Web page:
Introduction - EPHA Briefing on Antimicrobial Resistance (AMR)

The discovery of antimicrobial agents, such as antibiotics, has transformed the treatment of infectious diseases in both humans and animals. As growing mobility and trade have increased the risk and incidence of cross-border infections, so antimicrobials have been instrumental in preventing and treating such diseases – an especially crucial function in the facilitation of the single European market. However, as consumption of antimicrobials has increased, the natural processes of adaptation and mutation have resulted in new, resistant strains of common diseases. Unresponsive to traditional treatments, these pose a major threat to public health, as demonstrated by the proliferation of regional and global pandemics.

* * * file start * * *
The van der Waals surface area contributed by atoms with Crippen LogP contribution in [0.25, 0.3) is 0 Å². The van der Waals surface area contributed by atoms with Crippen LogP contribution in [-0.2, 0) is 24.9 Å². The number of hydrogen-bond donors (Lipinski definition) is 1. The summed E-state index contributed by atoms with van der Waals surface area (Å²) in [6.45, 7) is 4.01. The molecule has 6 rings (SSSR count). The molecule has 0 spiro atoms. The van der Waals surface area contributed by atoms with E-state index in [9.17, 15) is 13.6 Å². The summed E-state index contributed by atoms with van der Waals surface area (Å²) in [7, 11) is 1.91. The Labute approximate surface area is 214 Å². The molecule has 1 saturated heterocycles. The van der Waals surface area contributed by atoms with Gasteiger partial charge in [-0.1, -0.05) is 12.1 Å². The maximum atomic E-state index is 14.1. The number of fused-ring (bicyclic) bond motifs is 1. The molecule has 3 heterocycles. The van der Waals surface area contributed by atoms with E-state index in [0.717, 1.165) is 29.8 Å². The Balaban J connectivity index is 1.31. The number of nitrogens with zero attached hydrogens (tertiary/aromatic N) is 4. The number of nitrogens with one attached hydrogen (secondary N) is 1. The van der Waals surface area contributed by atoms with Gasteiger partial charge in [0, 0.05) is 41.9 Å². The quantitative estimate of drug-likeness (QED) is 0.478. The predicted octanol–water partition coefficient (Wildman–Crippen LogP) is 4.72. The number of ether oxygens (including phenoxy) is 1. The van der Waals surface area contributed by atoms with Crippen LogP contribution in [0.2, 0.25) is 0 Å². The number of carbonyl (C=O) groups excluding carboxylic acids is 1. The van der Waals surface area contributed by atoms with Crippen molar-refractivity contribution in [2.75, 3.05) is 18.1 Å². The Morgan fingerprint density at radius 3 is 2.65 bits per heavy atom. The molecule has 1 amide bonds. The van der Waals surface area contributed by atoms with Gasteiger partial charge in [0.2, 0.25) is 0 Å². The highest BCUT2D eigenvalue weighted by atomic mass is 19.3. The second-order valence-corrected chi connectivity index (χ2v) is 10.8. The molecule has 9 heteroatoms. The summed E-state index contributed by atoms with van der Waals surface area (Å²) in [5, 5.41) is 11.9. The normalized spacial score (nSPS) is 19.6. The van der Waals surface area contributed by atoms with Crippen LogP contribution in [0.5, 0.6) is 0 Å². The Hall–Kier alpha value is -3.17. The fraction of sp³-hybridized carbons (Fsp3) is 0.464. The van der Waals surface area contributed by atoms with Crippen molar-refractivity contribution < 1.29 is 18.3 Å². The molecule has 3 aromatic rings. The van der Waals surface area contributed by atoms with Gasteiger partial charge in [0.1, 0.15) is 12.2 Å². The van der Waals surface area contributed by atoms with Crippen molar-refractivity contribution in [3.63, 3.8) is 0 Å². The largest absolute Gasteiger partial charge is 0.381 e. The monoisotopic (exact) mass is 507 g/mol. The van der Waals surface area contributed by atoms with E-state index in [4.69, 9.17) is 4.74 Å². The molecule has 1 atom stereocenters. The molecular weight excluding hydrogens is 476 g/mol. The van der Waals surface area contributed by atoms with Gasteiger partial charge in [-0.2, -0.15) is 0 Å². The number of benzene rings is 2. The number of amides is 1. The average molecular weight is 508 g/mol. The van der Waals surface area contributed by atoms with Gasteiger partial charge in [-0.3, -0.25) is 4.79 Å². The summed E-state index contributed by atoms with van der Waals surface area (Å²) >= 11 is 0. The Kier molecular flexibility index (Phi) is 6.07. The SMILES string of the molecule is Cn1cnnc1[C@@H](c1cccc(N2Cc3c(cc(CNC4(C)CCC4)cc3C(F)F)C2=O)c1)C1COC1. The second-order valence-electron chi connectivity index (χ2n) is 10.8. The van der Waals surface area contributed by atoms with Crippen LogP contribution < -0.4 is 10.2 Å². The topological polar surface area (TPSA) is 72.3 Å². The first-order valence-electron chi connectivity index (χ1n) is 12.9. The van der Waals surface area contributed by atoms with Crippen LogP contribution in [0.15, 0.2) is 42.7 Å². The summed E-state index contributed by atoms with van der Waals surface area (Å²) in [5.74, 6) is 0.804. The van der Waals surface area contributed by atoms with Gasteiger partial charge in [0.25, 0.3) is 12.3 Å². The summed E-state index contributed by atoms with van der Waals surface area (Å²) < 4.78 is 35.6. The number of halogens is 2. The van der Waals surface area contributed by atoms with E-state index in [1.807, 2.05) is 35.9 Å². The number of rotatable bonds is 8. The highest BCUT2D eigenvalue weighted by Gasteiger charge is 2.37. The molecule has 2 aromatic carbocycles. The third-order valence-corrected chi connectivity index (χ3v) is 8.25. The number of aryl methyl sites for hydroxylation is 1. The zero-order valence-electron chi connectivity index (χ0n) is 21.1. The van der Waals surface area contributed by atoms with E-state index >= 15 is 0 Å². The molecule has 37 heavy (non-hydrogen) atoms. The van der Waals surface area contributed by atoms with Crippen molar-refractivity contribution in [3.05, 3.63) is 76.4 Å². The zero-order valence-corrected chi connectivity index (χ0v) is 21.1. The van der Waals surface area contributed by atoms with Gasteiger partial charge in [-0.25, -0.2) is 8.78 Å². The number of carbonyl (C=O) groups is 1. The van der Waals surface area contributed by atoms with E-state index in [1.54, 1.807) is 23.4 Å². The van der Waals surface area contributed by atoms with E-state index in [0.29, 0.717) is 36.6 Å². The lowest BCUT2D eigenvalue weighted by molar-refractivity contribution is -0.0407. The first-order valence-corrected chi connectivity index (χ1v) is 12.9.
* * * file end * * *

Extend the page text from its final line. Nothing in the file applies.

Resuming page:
In 2011, the European Commission stated that 25,000 patients die annually as a result of infections caused by bacteria that exhibit Antimicrobial Resistance (AMR) 1. In addition to the human cost incurred, the loss of productivity and increase in healthcare expenditure costs EU health systems approximately €1.5 billion annually 2. In 2012 the World Health Organisation (WHO) warned that without prompt action to reduce the incidence of AMR, we risk returning to a ‘’pre-antibiotic era’’, whereby previously minor infections lead to morbidity or even mortality 3 – such a situation would seriously challenge the fulfilment of the United Nations Millennium Development Goals set for 2015.


- EPHA Briefing on Antimicrobial Resistance (AMR)


Last modified on November 17 2013.